[Haskell-cafe] Martin Odersky on "What's wrong with Monads"

Ozgun Ataman ozataman at gmail.com
Wed Jun 27 00:59:08 CEST 2012

We could debate this endlessly (as is common), but I would argue that a "clean" design would make the option and alternative of multiplying explicit in its design instead of including calls to fetch command line arguments in an ad-hoc fashion everywhere. 

The Haskell way of encoding this would be to define an app configuration data type (say AppConfig), parse the command line arguments into it upfront in IO and then run your application either in a in a monad that's an instance of (MonadReader MyConfig) or explicitly pass the option in where needed by a function. If you've designed your application this way, adding a new command line option would cause very little -if any- refactoring. If not, in my experience it is usually a 30 minute intense refactoring campaign.

I suspect there might be a way to use implicit arguments here as well, but that's something I've never felt compelled to use.

This kind of separation of concerns and "pure" application design is one of the things that (I think) many people really like about Haskell.


On Tuesday, June 26, 2012 at 6:19 PM, Tillmann Rendel wrote:

> Hi,
> MightyByte wrote:
> > Of course every line of your program that uses a Foo will change if you switch
> > to IO Foo instead.
> > 
> But we often have to also change lines that don't use Foo at all. For 
> example, here is the type of binary trees of integers:
> data Tree = Leaf Integer | Branch (Tree Integer) (Tree Integer)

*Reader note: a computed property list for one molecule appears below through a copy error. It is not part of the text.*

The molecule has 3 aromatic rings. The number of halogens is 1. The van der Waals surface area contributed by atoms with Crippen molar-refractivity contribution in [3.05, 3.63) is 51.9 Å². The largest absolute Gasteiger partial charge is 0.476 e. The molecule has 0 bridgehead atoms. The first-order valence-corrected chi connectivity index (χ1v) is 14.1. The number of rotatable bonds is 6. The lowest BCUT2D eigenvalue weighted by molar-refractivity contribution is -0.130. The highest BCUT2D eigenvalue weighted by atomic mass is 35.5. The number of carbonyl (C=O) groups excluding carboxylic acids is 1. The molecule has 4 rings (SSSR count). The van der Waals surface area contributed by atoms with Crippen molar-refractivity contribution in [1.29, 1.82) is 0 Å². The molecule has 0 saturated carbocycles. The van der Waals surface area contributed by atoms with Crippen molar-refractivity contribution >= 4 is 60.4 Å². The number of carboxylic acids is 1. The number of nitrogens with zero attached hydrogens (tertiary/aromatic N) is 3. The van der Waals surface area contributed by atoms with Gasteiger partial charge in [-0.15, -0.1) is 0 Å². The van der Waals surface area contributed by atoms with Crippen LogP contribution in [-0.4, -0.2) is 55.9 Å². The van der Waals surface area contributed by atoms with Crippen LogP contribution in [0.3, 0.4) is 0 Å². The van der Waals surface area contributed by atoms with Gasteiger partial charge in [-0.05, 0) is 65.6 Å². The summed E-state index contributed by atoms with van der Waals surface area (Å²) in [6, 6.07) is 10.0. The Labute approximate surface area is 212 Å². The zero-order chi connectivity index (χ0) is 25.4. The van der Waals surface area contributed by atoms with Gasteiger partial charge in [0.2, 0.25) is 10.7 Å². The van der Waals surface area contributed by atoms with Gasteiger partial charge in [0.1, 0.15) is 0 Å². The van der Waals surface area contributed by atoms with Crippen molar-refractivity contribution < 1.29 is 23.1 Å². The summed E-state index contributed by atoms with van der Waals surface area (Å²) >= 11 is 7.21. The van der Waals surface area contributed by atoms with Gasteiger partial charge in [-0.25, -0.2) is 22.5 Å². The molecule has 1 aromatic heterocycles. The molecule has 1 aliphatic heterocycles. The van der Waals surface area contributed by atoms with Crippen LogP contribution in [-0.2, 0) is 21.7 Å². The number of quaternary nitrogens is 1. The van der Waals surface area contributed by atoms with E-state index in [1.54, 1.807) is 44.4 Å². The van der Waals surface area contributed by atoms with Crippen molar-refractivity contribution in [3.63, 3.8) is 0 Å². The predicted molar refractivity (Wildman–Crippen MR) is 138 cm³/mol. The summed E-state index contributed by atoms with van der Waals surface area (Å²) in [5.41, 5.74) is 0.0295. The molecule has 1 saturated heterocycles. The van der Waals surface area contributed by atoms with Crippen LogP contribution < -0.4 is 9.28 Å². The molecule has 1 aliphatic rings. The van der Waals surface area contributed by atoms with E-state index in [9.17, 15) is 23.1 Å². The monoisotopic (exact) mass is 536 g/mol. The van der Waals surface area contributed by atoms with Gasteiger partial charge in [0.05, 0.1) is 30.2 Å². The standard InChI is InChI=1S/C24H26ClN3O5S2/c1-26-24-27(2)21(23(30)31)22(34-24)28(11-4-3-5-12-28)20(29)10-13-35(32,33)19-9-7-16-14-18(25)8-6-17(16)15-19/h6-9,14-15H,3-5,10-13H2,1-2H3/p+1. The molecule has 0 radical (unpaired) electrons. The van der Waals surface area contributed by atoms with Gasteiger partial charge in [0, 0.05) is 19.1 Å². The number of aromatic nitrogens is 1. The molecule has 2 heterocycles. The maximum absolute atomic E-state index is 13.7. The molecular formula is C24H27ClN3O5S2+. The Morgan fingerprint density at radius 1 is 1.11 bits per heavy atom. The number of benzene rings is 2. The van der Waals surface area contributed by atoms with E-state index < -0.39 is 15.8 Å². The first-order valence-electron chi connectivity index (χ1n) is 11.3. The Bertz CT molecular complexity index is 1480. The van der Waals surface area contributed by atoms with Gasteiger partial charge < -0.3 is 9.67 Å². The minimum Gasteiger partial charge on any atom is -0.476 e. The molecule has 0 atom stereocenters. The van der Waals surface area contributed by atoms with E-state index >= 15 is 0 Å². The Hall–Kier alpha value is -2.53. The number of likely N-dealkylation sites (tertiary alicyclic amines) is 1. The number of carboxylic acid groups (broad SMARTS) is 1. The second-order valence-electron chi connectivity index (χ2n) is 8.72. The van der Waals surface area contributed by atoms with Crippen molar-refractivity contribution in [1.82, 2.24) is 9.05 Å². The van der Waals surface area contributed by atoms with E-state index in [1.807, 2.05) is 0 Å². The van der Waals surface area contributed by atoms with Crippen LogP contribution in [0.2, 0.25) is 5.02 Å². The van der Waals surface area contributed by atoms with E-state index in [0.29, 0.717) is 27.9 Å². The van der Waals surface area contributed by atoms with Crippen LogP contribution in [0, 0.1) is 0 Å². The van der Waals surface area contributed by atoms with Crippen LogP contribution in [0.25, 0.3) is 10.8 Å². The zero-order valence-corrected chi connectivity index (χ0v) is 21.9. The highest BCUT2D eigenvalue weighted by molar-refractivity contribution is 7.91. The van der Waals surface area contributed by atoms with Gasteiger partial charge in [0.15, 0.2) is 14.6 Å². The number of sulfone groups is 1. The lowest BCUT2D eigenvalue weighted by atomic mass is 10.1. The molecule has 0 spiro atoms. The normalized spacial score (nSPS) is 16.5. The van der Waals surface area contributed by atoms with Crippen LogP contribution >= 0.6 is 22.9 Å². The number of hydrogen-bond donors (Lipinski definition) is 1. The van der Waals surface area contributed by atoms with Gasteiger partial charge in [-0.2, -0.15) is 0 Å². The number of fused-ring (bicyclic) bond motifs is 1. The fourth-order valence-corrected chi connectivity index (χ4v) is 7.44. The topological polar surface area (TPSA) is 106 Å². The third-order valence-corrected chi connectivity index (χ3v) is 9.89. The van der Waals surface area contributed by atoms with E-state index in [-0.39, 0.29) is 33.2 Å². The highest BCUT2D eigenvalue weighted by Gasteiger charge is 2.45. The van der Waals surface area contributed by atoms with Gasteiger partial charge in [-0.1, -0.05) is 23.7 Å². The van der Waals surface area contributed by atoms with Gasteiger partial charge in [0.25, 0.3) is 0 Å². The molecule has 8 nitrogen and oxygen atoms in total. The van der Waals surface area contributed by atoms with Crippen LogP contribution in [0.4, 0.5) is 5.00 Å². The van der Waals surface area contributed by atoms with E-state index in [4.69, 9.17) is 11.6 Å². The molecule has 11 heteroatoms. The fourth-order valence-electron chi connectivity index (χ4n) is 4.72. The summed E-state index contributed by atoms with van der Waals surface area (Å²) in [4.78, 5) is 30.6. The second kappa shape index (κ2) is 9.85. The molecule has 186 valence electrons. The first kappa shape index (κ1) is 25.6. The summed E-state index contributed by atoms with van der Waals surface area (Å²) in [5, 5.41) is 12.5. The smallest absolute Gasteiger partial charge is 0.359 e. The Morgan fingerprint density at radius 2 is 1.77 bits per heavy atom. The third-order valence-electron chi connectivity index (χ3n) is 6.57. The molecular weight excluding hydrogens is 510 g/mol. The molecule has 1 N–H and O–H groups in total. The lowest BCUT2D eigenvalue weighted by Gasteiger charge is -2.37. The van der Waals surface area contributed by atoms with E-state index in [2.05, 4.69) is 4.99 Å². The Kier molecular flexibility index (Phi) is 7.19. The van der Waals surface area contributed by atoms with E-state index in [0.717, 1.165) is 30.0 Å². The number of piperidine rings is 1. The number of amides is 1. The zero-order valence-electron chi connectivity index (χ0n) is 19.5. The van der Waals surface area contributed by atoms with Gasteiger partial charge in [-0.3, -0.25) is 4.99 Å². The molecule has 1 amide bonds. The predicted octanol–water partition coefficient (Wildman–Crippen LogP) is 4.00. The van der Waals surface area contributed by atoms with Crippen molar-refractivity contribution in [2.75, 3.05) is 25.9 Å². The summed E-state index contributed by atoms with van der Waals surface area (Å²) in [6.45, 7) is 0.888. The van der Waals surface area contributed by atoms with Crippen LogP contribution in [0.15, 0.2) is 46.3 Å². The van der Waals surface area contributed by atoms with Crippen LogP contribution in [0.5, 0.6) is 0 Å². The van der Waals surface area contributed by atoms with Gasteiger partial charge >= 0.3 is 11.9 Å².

> A function to add up all integers in a tree:
> amount:: Tree -> Integer
> amount (Leaf x) = x
> amount (Branch t1 t2) = amountt1 + amountt2
> All fine so far. Now, consider the following additional requirement: "If 
> the command-line flag --multiply is set, the function amount computes 
> the product instead of the sum."
> In a language with implicit side effects, it is easy to implement this. 
> We just change the third line of the amount function to check whether to 
> call (+) or (*). In particular, we would not touch the other two lines.
> How would you implement this requirement in Haskell without changing the 
> line "amount (Leaf x) = x"?
> (I actually see three ways of doing this in Haskell, but all have 
> serious drawbacks and do not fully solve the problem).
> Here it seems not so bad just to change all three lines of the amount 
> function, even if they are not strictly related to the semantic change 
> we want to make. But in a real program, this situation can translate to 
> changing thousands of lines of code in many functions just to implement 
> a minor change to a single requirement.
> Tillmann
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